Make us your home page
Instagram

Study finds young adults value privacy — online and off

NEW YORK — All the dirty laundry younger people seem to air on social networks these days might lead older Americans to conclude that today's tech-savvy generation doesn't care about privacy.

Such an assumption fits happily with declarations that privacy is dead, as online marketers and social sites such as Facebook try to persuade people to share even more about who they are, what they are thinking and where they are at any given time.

But it's not quite true, a 2009 survey of U.S. adults finds. Despite mounds of anecdotes about college students sharing booze-chugging party photos, posting raunchy messages and bad-mouthing potential employers online, young adults generally care as much about privacy as older Americans do.

The report, from researchers at the University of California in Berkeley and the University of Pennsylvania, is among the first quantitative studies looking at young people's attitudes toward privacy as government officials and corporate executives increasingly grapple with such issues.

Among the findings:

• Eighty-eight percent of people of all ages said they have refused to give out information to a business because they thought it was too personal or unnecessary. Among young adults, 82 percent have refused, compared with 85 percent of those over 65.

• Most people — 86 percent — believe that anyone who posts a photo or video of them on the Internet should get their permission first, even if that photo was taken in public. Among those ages 18 to 24, 84 percent agreed — not far from the 90 percent among those ages 45 to 54.

• Forty percent of adults ages 18 to 24 believe executives should face jail time if their company uses someone's personal information illegally — the same as the response among those 35 to 44 years old.

"Yes, there are some young people who are posting racy photographs and personal information. But those anecdotes might not represent what the average young person is doing online," said Chris Hoofnagle, co-author of the study and director of information privacy programs at the Berkeley Center for Law and Technology.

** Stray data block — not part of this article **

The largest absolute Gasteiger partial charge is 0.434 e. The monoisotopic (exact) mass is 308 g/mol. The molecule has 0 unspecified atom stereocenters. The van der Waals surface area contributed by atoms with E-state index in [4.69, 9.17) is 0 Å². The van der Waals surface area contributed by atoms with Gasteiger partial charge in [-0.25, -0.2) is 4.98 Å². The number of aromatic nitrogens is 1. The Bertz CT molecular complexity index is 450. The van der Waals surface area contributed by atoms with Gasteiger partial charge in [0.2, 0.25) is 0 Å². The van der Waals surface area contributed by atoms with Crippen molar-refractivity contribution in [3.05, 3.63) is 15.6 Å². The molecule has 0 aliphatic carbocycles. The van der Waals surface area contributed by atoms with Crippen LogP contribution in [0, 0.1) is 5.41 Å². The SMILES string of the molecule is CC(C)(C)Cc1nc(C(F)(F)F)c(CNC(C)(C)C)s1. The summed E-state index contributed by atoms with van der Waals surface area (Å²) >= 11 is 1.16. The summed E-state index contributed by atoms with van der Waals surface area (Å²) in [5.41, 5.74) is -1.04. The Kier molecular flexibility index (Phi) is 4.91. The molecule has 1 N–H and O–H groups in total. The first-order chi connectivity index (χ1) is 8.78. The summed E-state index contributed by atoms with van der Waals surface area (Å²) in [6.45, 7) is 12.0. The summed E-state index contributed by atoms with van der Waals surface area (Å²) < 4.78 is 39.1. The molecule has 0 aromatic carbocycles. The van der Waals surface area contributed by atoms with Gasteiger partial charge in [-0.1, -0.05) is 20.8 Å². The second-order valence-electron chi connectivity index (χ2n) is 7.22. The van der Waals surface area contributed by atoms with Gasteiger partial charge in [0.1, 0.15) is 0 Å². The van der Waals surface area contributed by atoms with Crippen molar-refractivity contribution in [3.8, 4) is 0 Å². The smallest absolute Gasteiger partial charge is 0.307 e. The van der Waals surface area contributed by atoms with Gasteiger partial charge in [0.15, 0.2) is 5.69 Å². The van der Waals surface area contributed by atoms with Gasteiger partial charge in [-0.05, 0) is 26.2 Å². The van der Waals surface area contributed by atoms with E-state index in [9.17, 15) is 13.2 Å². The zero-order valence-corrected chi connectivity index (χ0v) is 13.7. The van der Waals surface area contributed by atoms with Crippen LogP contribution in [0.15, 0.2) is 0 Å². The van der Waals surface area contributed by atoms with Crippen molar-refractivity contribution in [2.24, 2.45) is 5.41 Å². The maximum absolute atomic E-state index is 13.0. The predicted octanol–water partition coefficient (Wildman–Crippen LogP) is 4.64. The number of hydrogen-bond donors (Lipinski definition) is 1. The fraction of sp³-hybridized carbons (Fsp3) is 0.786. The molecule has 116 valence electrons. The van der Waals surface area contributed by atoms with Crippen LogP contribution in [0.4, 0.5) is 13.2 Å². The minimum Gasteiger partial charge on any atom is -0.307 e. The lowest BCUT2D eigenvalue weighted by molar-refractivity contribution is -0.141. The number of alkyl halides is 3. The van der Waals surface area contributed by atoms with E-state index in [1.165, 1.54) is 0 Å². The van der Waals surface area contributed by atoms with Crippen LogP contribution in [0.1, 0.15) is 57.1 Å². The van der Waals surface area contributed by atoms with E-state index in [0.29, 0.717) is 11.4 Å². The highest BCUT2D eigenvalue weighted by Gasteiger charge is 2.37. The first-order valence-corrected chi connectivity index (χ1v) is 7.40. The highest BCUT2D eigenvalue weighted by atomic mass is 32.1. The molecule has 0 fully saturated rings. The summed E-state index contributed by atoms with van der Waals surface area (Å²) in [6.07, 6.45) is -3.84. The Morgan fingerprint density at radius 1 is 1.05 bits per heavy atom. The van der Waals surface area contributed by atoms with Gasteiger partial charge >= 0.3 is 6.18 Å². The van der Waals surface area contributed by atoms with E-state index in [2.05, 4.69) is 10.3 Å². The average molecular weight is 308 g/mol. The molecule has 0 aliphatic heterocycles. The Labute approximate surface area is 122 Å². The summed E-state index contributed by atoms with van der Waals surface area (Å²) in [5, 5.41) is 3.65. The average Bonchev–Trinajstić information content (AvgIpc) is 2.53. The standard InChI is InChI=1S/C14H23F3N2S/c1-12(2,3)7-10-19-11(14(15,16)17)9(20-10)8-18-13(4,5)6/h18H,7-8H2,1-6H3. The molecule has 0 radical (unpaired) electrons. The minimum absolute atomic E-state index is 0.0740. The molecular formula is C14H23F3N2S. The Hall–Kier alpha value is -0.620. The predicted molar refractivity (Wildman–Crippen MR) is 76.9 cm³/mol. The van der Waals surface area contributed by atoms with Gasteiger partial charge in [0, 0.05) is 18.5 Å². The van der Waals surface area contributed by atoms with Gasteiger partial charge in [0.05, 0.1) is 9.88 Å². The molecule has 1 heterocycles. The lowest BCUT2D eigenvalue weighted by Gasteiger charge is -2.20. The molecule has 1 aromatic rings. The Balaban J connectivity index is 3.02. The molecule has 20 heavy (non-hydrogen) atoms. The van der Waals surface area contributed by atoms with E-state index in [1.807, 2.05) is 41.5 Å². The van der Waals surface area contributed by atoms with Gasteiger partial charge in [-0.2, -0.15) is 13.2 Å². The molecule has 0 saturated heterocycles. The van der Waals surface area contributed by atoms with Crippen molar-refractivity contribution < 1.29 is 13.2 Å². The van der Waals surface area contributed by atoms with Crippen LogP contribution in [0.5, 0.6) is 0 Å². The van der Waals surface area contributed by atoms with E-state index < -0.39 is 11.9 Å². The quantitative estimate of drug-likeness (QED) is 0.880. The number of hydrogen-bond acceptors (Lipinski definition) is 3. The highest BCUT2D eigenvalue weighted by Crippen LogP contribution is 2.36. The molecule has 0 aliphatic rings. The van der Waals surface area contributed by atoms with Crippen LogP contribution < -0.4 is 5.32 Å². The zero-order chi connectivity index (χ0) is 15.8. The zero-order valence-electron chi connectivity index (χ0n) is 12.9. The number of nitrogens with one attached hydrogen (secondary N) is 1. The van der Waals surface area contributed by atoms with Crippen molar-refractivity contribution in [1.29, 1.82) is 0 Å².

Although they grew up in the digital age, young people know little about their rights to online privacy, the study found. They seem more confident than older adults that the government would protect them, though U.S. privacy laws offer few safeguards.

The lack of knowledge about the law, coupled with an online environment that encourages people to share personal information, may be one reason young people can seem careless about privacy, according to the study.

Study finds young adults value privacy — online and off 04/15/10 [Last modified: Thursday, April 15, 2010 9:05pm]
Photo reprints | Article reprints

Copyright: For copyright information, please check with the distributor of this item, Associated Press.
    

Join the discussion: Click to view comments, add yours

Loading...
  1. SeaWorld shares drop Monday to 2017 low after disclosure of federal subpoena

    Tourism

    The Orlando parent company of SeaWorld and Busch Gardens theme parks saw its stock drop 3.5 percent Monday to $15.10, its lowest price of this year.

    Killer whales perform at Shamu Stadium at SeaWorld in Orlando in 2011, before public pressure was placed on the theme park company to curtail its orca shows.SeaWorld has since announced an end to the traditional killer whale entertainment  at its theme parks. [AP Photo/Phelan M. Ebenhack]
  2. Rick Scott appoints longtime ally Jimmy Patronis as Florida CFO

    State Roundup
    Rick Scott appoints Jimmy Patronis (background) as CFO. [STEVE BOUSQUET | Tampa Bay Times]
  3. Local gas prices plummet as Fourth of July holiday travel approaches

    Tourism

    TAMPA — Local gas prices are enjoying an unseasonal dip around the $2 mark just in time for the hectic Fourth of July holiday travel weekend.

    The price of regular unleaded gasoline has dropped to $1.99 at a Rally station on Pasadena Ave. South and Gulfport Boulevard South, South Pasadena.
[SCOTT KEELER   |   Times]

  4. Air bag recalls, lawsuits lead Takata to file for bankruptcy

    Autos

    Shattered by recall costs and lawsuits, Japanese air bag maker Takata Corp. filed Monday for bankruptcy protection in Tokyo and the U.S., saying it was the only way it could keep on supplying replacements for faulty air bag inflators linked to the deaths of at least 16 people.

    Japanese air bag maker Takata Corp. CEO Shigehisa Takada bows during a press conference in Tokyo on Monday. Takata has filed for bankruptcy protection in Tokyo and the U.S., overwhelmed by lawsuits and recall costs related to its production of defective air bag inflators.
[(AP Photo/Shizuo Kambayashi]
  5. Airbag maker Takata bankruptcy filing expected in Japan, U.S.

    Corporate

    DETROIT — Japanese airbag maker Takata Corp. has filed for bankruptcy protection in Tokyo and the U.S., overwhelmed by lawsuits and recall costs related to its production of faulty air bag inflators.